……the three new versions of the Eucharistic Prayer, also known as the three Canons, constitute a complete break with the traditional rite; they have been newly created using Oriental and Gallican texts as models. They are truly alien to the Roman Rite….More importantly, theologians have expressed concerns about some of the formulations used in the prayers. [Especially the highly problematic EPII, the one the vast majority of the faithful experience when at Mass.  True story: at a local parish with a very liberal pastor, at one Sunday Mass the priest so rushed through the prayers of Consecration that the entire period from the end of the Offertory to the start of the Our Father took less than 3 minutes.  At a Sunday Mass.  That included intoning the Sanctus.]

……The question we must ask is what was to be gained by all these petty changes? Was it just to realize the pet ideas of some liturgy experts at the expense of a rite founded on a  tradition of 1500 years?  Or are these changes to be understood as the deliberate destruction of the traditional order? – because the newly placed accents clearly contradict the traditional faith from which the traditional rite was developed.  In either case, as we have seen, concerning the pastoral care of the faithful – which, of course, was the Council’s major objective – most of the reforms have proved to be simply unnecessary and positively destructive.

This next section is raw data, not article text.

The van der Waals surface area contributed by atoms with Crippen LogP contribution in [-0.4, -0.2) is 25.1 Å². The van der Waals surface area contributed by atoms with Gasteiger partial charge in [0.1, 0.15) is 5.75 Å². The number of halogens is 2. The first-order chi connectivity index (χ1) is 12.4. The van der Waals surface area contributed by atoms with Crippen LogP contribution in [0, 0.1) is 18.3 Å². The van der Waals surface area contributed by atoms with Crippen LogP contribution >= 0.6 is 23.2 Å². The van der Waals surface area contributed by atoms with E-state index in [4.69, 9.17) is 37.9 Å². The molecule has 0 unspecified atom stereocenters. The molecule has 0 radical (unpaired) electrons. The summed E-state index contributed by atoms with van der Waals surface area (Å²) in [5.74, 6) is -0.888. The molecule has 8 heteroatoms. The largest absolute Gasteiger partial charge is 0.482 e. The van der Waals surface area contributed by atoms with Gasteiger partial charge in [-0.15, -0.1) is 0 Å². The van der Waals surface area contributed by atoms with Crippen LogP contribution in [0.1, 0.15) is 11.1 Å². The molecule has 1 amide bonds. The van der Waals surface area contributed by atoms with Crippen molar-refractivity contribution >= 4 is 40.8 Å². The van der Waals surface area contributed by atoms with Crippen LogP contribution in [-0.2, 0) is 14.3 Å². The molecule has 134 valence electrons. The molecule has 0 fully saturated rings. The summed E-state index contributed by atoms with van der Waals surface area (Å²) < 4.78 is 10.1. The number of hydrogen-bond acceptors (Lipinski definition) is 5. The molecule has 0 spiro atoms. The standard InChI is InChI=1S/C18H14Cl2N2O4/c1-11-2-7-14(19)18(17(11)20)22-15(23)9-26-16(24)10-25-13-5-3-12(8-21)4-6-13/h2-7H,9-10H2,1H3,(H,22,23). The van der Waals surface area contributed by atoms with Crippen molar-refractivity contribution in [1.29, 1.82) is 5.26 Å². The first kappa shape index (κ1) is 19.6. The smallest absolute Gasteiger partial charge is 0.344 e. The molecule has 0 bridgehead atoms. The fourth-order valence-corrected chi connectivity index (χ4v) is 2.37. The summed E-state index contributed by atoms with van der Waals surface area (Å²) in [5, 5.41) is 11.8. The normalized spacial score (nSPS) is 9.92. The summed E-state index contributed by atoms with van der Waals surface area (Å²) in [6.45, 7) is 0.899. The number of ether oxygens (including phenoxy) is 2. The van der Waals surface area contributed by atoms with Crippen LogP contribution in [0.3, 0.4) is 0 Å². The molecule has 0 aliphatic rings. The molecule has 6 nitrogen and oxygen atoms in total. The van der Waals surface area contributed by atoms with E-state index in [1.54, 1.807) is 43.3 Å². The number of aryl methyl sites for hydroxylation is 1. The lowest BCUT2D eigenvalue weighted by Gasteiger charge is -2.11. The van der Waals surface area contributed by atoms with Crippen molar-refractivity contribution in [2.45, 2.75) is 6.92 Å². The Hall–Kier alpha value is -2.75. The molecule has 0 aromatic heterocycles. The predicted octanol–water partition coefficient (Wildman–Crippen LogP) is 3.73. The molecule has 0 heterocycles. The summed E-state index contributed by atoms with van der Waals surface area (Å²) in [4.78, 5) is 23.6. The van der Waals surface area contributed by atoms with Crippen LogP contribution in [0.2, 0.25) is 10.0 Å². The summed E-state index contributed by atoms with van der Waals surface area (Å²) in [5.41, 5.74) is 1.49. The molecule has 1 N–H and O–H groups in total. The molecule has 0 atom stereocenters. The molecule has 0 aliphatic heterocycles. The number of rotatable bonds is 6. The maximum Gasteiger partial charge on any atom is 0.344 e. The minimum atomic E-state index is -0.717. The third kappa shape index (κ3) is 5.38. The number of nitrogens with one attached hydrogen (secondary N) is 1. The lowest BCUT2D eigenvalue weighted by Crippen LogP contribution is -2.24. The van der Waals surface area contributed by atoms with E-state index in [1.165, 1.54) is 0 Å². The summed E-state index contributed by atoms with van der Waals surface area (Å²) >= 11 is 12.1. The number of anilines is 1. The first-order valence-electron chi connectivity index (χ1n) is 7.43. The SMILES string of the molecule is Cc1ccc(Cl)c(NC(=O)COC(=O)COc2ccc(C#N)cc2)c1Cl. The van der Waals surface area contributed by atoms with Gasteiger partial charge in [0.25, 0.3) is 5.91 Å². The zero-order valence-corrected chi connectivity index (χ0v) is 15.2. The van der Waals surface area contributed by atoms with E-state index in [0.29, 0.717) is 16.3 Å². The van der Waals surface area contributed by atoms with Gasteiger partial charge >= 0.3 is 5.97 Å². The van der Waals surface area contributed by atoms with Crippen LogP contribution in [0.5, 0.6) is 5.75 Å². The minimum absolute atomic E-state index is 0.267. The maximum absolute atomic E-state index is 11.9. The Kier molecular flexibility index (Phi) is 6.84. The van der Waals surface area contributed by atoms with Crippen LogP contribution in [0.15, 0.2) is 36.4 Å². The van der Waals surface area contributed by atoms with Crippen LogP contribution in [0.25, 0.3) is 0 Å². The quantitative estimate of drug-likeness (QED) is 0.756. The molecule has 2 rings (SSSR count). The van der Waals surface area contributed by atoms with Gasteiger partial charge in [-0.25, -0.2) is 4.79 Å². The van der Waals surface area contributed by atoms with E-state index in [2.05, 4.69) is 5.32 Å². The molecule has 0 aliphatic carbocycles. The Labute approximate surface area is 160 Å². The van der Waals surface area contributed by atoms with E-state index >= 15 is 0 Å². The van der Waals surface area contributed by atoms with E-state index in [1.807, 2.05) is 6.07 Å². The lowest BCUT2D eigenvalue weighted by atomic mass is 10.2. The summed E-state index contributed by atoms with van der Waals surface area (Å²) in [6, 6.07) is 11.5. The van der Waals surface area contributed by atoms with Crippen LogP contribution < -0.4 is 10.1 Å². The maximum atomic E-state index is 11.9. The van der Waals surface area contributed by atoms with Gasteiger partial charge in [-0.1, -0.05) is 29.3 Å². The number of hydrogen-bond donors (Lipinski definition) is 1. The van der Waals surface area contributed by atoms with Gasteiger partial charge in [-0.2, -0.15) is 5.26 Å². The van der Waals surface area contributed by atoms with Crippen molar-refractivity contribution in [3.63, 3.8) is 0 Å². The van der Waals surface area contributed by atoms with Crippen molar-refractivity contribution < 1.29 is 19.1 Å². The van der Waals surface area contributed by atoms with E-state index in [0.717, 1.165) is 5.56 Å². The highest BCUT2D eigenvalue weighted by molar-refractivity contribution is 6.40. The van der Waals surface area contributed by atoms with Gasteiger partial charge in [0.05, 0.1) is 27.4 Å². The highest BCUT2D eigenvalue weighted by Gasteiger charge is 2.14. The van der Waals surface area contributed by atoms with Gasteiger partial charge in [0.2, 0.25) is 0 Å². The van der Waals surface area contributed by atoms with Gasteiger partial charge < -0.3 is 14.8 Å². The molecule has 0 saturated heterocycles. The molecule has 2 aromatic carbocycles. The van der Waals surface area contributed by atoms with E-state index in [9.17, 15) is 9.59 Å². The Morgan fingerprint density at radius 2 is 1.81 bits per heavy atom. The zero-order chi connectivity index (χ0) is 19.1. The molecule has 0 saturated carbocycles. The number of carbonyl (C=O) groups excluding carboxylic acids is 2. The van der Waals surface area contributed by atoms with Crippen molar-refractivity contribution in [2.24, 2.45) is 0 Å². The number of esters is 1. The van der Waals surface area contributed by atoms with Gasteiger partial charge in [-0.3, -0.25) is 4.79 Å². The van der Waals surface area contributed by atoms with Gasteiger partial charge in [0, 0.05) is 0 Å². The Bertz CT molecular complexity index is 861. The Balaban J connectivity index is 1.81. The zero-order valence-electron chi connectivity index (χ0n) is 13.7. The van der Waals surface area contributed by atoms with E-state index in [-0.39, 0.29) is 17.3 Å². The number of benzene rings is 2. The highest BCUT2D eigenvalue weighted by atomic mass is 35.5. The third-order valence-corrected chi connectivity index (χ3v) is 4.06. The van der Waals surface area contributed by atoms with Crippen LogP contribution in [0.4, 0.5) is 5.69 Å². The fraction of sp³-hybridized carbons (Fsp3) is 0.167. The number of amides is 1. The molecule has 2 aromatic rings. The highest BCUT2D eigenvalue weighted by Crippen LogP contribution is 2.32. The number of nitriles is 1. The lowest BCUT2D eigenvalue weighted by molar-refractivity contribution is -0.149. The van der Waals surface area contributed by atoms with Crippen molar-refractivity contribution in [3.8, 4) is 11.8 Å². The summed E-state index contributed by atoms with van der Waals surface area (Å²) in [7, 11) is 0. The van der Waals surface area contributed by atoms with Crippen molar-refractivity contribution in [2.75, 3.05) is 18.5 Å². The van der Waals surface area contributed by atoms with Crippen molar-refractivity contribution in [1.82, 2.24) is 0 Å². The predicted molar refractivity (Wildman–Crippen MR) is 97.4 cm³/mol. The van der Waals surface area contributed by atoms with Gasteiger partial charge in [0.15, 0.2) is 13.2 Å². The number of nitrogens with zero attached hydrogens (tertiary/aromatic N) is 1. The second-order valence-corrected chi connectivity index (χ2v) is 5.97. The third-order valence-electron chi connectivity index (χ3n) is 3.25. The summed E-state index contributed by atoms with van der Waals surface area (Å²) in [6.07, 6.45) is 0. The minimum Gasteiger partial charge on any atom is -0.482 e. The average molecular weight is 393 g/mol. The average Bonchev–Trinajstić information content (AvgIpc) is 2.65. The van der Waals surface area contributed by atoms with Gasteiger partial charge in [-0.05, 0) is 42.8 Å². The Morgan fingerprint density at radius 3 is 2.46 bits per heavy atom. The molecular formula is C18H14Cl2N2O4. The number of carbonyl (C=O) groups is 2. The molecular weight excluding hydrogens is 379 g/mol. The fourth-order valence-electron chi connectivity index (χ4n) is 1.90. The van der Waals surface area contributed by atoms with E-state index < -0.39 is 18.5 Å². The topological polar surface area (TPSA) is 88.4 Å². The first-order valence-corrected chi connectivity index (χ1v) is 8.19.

….Although the argument is used over and over again by the people responsible for creating the new Mass, they cannot claim that what they have done is what the Council actually wanted. [I don’t think this claim can be so neatly made….] The instructions given by the Liturgy Commission were general in nature, and they opened up many possible ways for implementing what the Commission had stipulated, but one statement we can make with certainty is that the new Ordo of the Mass that has now emerged would not have been endorsed by the majority of the Council Fathers. [….because of what Msgr. Gamber just said here. He  just told us the conciliar “instructions” for the reform of the Mass were vague.  That’s an understatement. They were not just vague, but frequently self-contradictory, and were so nebulous in places that carte blanche for the reformers/revolutionists could be reasonably claimed, and they took full advantage of that lack of clarity. I do tend to agree that the post-conciliar liturgy was not at all what the Council fathers had in mind, but they did, at the same time, approve documents which could be so easily misconstrued and manipulated. Even more, you had the conciliar Pope driving all these changes, and who could better interpret the will of the Council than he?  As Msgr. Gamber said, the Liturgy we got was certainly the one Pope Paul wanted, if not the entire Council.]

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Comments

1. Baseballmom - January 22, 2014

Interesting that Paul VI could cause such havoc in the area of liturgy, yet was prophetic in Humanae Vitae. A reminder that we can have squishy popes who cannot err in matters of Faith and Morals….